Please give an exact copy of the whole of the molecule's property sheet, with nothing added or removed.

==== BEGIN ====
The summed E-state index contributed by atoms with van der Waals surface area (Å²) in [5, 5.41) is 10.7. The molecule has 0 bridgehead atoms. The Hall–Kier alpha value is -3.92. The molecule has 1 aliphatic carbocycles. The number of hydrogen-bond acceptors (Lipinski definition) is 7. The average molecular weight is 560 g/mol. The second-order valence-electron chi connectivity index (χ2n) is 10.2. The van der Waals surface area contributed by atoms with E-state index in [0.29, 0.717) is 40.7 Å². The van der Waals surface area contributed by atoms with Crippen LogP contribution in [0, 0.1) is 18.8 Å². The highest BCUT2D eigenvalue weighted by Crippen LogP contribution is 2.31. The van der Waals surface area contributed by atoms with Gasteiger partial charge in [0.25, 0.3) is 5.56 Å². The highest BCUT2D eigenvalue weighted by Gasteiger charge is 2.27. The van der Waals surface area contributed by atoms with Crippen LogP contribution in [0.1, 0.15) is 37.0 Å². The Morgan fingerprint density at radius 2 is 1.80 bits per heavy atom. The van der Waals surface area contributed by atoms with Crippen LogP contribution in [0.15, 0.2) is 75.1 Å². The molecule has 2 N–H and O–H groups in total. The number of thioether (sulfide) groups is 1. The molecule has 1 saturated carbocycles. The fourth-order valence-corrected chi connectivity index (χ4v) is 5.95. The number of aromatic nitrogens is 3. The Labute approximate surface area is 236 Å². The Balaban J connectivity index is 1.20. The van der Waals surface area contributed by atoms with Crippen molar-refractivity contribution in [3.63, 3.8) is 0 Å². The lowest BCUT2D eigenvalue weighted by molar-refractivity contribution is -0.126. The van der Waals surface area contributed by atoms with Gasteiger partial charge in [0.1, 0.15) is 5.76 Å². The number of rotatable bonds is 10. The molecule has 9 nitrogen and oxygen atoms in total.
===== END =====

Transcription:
The summed E-state index contributed by atoms with van der Waals surface area (Å²) in [5, 5.41) is 10.7. The molecule has 0 bridgehead atoms. The Hall–Kier alpha value is -3.92. The molecule has 1 aliphatic carbocycles. The number of hydrogen-bond acceptors (Lipinski definition) is 7. The average molecular weight is 560 g/mol. The second-order valence-electron chi connectivity index (χ2n) is 10.2. The van der Waals surface area contributed by atoms with E-state index in [0.29, 0.717) is 40.7 Å². The van der Waals surface area contributed by atoms with Crippen LogP contribution in [0, 0.1) is 18.8 Å². The highest BCUT2D eigenvalue weighted by Crippen LogP contribution is 2.31. The van der Waals surface area contributed by atoms with Gasteiger partial charge in [0.25, 0.3) is 5.56 Å². The highest BCUT2D eigenvalue weighted by Gasteiger charge is 2.27. The van der Waals surface area contributed by atoms with Crippen LogP contribution in [0.1, 0.15) is 37.0 Å². The Morgan fingerprint density at radius 2 is 1.80 bits per heavy atom. The van der Waals surface area contributed by atoms with Crippen LogP contribution in [0.15, 0.2) is 75.1 Å². The molecule has 2 N–H and O–H groups in total. The number of thioether (sulfide) groups is 1. The molecule has 1 saturated carbocycles. The fourth-order valence-corrected chi connectivity index (χ4v) is 5.95. The number of aromatic nitrogens is 3. The Labute approximate surface area is 236 Å². The Balaban J connectivity index is 1.20. The van der Waals surface area contributed by atoms with Crippen molar-refractivity contribution in [3.63, 3.8) is 0 Å². The lowest BCUT2D eigenvalue weighted by molar-refractivity contribution is -0.126. The van der Waals surface area contributed by atoms with Gasteiger partial charge in [0.1, 0.15) is 5.76 Å². The number of rotatable bonds is 10. The molecule has 9 nitrogen and oxygen atoms in total.